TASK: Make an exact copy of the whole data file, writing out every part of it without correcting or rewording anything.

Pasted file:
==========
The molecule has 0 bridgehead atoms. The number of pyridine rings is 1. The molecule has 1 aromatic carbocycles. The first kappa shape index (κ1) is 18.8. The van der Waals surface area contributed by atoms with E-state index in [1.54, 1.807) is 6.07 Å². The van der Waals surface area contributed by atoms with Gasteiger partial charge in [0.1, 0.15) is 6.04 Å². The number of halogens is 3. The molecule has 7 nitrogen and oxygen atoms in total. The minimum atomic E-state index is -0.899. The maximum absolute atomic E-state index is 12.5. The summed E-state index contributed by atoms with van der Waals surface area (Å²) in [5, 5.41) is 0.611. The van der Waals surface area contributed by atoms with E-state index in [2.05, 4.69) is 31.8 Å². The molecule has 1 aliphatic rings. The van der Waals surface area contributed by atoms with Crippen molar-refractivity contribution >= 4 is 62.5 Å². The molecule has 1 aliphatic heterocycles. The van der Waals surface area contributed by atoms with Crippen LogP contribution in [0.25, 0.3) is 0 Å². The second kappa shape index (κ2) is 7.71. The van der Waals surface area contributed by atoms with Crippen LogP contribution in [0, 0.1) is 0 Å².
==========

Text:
The molecule has 0 bridgehead atoms. The number of pyridine rings is 1. The molecule has 1 aromatic carbocycles. The first kappa shape index (κ1) is 18.8. The van der Waals surface area contributed by atoms with E-state index in [1.54, 1.807) is 6.07 Å². The van der Waals surface area contributed by atoms with Gasteiger partial charge in [0.1, 0.15) is 6.04 Å². The number of halogens is 3. The molecule has 7 nitrogen and oxygen atoms in total. The minimum atomic E-state index is -0.899. The maximum absolute atomic E-state index is 12.5. The summed E-state index contributed by atoms with van der Waals surface area (Å²) in [5, 5.41) is 0.611. The van der Waals surface area contributed by atoms with E-state index in [2.05, 4.69) is 31.8 Å². The molecule has 1 aliphatic rings. The van der Waals surface area contributed by atoms with Crippen molar-refractivity contribution >= 4 is 62.5 Å². The molecule has 1 aliphatic heterocycles. The van der Waals surface area contributed by atoms with Crippen LogP contribution in [0.25, 0.3) is 0 Å². The second kappa shape index (κ2) is 7.71. The van der Waals surface area contributed by atoms with Crippen LogP contribution in [0, 0.1) is 0 Å².